Visit the NuMuLu website for info about New and Experimental Events in the Great Louisville Metro Area: http://numulu.org
As we approach the three year anniversary of the work stoppage of the Louisville Orchestra and as I’ve been doing a significant amount of research into the local Greater Louisville Music and Arts scene I’ve realized how interesting the past three years have been. I’ve constructed a short (and by no means complete) timeline of significant events within the that three plus year period starting with the Louisville Orchestra’s attempt to file for Chapter 11 Bankruptcy Protection in December of ’10.
Notice how many changes happened during the period Louisville was without it’s premiere Orchestral Institution. By the end of the year of the work stoppage of the LO in May 31, two local community orchestras also underwent significant changes. The Jewish Community Center Orchestra and the Southern Baptist Theological Seminary Orchestra both “dissolved” in 2011.
Within three months, the JCC Orchestra reformed as the Louisville Civic Orchestra under the auspices of Bellarmine University and by early 2012 the Southern Baptist Theological Seminary reformed as a musician run organization, the Louisville Philharmonia (otherwise known as “The Musician’s Orchestra”). I’ve heard various stories as to why the Jewish Community Center and the Southern Baptist Theological Seminary revoked their sponsorship of their orchestras, but I haven’t confirmed anything (more due to lack of time than anything else) so won’t speculate. The link for the Seminary Orchestra is to a member of the group and her blog about the change.
Also in 2011, the Louisville Bach Society, after 47 years closes its doors. This has only become more bittersweet as founder, Melvin Dickinson, passed away earlier this year. While I can’t say if the formation of the Louisville Chamber Choir had any direct relation to the dissolution of the Bach Society – especially given the span of time between the two organizations – the LCC was apparently making some appearances for some time before finally having their debut in February of 2013.
I’ve included the new music groups as it is interesting to have five form within such a short span of time. Well, to be fair (and full disclosure), I’m involved with three of them having founded two myself. But more on these in a later post.
As you can see, the Louisville Orchestra finally returned to the stage in 2012, and by that time the other two orchestras have settled back into some sense of normalcy (the Louisville Civic Orchestra eventually became the official university orchestra of Bellarmine University). Also note that after the dissolution of those two community orchestras, the Kentucky Opera, which normally uses Louisville Orchestra personnel ended up hiring a number of players from those groups as a “substitute” orchestra for their Merry Widow production in February of 2012.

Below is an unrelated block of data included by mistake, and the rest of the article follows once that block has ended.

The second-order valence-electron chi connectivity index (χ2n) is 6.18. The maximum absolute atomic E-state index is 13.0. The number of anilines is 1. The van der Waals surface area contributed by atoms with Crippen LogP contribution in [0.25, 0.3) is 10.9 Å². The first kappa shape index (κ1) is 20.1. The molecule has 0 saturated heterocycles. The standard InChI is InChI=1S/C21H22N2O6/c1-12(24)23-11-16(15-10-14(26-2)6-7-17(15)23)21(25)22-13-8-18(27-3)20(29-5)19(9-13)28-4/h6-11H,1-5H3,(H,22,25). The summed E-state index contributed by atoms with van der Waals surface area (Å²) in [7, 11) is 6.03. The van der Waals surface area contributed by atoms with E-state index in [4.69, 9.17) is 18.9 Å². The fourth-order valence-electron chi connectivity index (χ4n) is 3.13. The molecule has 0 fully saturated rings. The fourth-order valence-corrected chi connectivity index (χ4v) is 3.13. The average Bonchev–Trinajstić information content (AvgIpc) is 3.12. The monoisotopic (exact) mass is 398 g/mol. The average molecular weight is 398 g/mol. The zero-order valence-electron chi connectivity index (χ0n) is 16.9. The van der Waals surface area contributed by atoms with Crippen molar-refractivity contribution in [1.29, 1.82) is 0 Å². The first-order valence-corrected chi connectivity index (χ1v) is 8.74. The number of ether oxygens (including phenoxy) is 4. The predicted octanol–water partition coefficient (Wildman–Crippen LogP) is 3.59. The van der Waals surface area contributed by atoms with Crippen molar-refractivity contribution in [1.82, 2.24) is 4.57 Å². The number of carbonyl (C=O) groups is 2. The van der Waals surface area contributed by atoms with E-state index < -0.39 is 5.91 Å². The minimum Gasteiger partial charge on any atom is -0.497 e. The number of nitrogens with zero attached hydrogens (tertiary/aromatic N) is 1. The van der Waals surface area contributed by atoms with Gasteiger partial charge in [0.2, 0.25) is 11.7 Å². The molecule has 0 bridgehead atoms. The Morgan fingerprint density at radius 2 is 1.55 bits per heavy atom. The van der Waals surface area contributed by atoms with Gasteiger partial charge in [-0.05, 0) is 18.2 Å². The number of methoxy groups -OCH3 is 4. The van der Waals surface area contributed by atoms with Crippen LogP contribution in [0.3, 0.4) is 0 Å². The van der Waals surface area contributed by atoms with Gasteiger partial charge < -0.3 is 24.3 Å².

It was a whirl wind of changes during those two to three years, and I’m not quite sure what to make of it given how much of it overlapped. See, the thing is, the JCC Orchestra had practically been in existence since 1915-16 (depending on whom you ask) as the Young Hebrew Mens Association Orchestra (which initially fed into the Louisville Orchestra at its inception in 1937). It was later renamed the Jewish Community Center Orchestra when the JCC was built in the late 60s. While I’m not sure how long the Seminary Orchestra had been in existence, most of what I found says at least the 80s though this image implies it existed in some form as far back as 1932.
That two orchestral organizations with such a lengthy history folded at roughly the same time as the LO was undergoing difficult labor relations and a work stoppage is…curious. That the Louisville Bach Society, which also often hired LO musicians for their orchestra, also folded during this time is probably coincidental. But all four organizations within a six month period? That’s just bizarre!
As I was looking for scores for my students who performed at the ISSMA Solo and Ensemble Contest this past Saturday, I came across a number of my collection of sheet music for new solo cello works. I’ve not looked through them until lately as I’ve started up my two lastest new music projects (The Mothership Ensemble and Camera Lucida). The photo above barely scratches the surface of what I’d collected in that last half of the 90s before transitioning into more Performance Art and Experimental Noise Music.